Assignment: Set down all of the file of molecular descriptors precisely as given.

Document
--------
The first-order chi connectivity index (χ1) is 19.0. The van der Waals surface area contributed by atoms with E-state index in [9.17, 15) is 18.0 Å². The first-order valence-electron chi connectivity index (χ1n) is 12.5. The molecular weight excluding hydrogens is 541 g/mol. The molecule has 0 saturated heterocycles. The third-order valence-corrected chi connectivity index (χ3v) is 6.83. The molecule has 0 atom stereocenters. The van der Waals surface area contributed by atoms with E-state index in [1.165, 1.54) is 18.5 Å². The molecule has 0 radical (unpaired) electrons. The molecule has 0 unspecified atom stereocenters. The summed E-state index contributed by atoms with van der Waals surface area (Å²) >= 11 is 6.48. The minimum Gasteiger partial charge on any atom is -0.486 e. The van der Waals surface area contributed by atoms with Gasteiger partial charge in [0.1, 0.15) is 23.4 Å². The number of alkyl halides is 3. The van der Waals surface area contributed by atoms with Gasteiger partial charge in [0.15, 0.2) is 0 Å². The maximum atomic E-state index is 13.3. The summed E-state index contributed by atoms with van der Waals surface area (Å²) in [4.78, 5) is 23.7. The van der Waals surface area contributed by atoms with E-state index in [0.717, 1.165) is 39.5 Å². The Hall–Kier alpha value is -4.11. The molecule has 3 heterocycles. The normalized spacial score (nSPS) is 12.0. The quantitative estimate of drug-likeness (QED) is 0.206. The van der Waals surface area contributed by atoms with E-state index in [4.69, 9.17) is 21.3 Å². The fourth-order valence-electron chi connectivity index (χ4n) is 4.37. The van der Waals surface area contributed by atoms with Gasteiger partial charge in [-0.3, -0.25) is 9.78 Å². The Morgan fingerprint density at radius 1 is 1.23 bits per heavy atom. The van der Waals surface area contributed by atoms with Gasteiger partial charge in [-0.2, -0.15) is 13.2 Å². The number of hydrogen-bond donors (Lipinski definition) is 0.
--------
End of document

The first-order chi connectivity index (χ1) is 19.0. The van der Waals surface area contributed by atoms with E-state index in [9.17, 15) is 18.0 Å². The first-order valence-electron chi connectivity index (χ1n) is 12.5. The molecular weight excluding hydrogens is 541 g/mol. The molecule has 0 saturated heterocycles. The third-order valence-corrected chi connectivity index (χ3v) is 6.83. The molecule has 0 atom stereocenters. The van der Waals surface area contributed by atoms with E-state index in [1.165, 1.54) is 18.5 Å². The molecule has 0 radical (unpaired) electrons. The molecule has 0 unspecified atom stereocenters. The summed E-state index contributed by atoms with van der Waals surface area (Å²) >= 11 is 6.48. The minimum Gasteiger partial charge on any atom is -0.486 e. The van der Waals surface area contributed by atoms with Gasteiger partial charge in [0.1, 0.15) is 23.4 Å². The number of alkyl halides is 3. The van der Waals surface area contributed by atoms with Gasteiger partial charge in [0.15, 0.2) is 0 Å². The maximum atomic E-state index is 13.3. The summed E-state index contributed by atoms with van der Waals surface area (Å²) in [4.78, 5) is 23.7. The van der Waals surface area contributed by atoms with E-state index in [0.717, 1.165) is 39.5 Å². The Hall–Kier alpha value is -4.11. The molecule has 3 heterocycles. The normalized spacial score (nSPS) is 12.0. The quantitative estimate of drug-likeness (QED) is 0.206. The van der Waals surface area contributed by atoms with E-state index in [4.69, 9.17) is 21.3 Å². The fourth-order valence-electron chi connectivity index (χ4n) is 4.37. The van der Waals surface area contributed by atoms with Gasteiger partial charge in [-0.3, -0.25) is 9.78 Å². The Morgan fingerprint density at radius 1 is 1.23 bits per heavy atom. The van der Waals surface area contributed by atoms with Gasteiger partial charge in [-0.2, -0.15) is 13.2 Å². The number of hydrogen-bond donors (Lipinski definition) is 0.